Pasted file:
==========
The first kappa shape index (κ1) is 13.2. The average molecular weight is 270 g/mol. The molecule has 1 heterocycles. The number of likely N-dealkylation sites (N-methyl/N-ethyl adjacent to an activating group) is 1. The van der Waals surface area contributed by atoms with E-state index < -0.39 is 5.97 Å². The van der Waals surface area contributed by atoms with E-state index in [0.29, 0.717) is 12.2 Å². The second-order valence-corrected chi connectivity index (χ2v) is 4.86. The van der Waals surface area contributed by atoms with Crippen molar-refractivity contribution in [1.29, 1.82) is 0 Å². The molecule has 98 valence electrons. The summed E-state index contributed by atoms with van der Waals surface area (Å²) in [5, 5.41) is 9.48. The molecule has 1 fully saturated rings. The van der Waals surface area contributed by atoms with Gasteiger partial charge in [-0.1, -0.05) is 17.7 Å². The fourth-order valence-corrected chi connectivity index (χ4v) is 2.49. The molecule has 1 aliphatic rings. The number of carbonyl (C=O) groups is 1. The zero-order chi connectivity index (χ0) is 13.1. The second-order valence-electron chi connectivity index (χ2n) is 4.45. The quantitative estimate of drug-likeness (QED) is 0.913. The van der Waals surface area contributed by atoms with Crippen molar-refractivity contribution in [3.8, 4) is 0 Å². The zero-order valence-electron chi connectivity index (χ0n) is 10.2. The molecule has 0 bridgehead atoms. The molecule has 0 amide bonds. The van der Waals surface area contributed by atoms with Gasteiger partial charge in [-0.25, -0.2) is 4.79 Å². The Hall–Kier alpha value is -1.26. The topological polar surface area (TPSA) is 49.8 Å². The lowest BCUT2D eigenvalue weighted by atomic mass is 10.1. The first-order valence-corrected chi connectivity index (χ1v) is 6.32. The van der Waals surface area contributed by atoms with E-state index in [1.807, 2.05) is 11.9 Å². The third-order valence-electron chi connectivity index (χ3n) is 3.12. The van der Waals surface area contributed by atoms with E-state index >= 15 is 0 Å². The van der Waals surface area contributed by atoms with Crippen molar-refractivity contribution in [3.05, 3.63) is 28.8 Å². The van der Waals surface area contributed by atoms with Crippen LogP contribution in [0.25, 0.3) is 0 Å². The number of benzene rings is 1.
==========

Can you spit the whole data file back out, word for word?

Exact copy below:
The first kappa shape index (κ1) is 13.2. The average molecular weight is 270 g/mol. The molecule has 1 heterocycles. The number of likely N-dealkylation sites (N-methyl/N-ethyl adjacent to an activating group) is 1. The van der Waals surface area contributed by atoms with E-state index < -0.39 is 5.97 Å². The van der Waals surface area contributed by atoms with E-state index in [0.29, 0.717) is 12.2 Å². The second-order valence-corrected chi connectivity index (χ2v) is 4.86. The van der Waals surface area contributed by atoms with Crippen molar-refractivity contribution in [1.29, 1.82) is 0 Å². The molecule has 98 valence electrons. The summed E-state index contributed by atoms with van der Waals surface area (Å²) in [5, 5.41) is 9.48. The molecule has 1 fully saturated rings. The van der Waals surface area contributed by atoms with Gasteiger partial charge in [-0.1, -0.05) is 17.7 Å². The fourth-order valence-corrected chi connectivity index (χ4v) is 2.49. The molecule has 1 aliphatic rings. The number of carbonyl (C=O) groups is 1. The zero-order chi connectivity index (χ0) is 13.1. The second-order valence-electron chi connectivity index (χ2n) is 4.45. The quantitative estimate of drug-likeness (QED) is 0.913. The van der Waals surface area contributed by atoms with Crippen molar-refractivity contribution in [3.8, 4) is 0 Å². The zero-order valence-electron chi connectivity index (χ0n) is 10.2. The molecule has 0 bridgehead atoms. The molecule has 0 amide bonds. The van der Waals surface area contributed by atoms with Gasteiger partial charge in [-0.25, -0.2) is 4.79 Å². The Hall–Kier alpha value is -1.26. The topological polar surface area (TPSA) is 49.8 Å². The lowest BCUT2D eigenvalue weighted by atomic mass is 10.1. The first-order valence-corrected chi connectivity index (χ1v) is 6.32. The van der Waals surface area contributed by atoms with E-state index in [1.807, 2.05) is 11.9 Å². The third-order valence-electron chi connectivity index (χ3n) is 3.12. The van der Waals surface area contributed by atoms with E-state index >= 15 is 0 Å². The van der Waals surface area contributed by atoms with Crippen molar-refractivity contribution in [3.05, 3.63) is 28.8 Å². The van der Waals surface area contributed by atoms with Crippen LogP contribution in [0.25, 0.3) is 0 Å². The number of benzene rings is 1.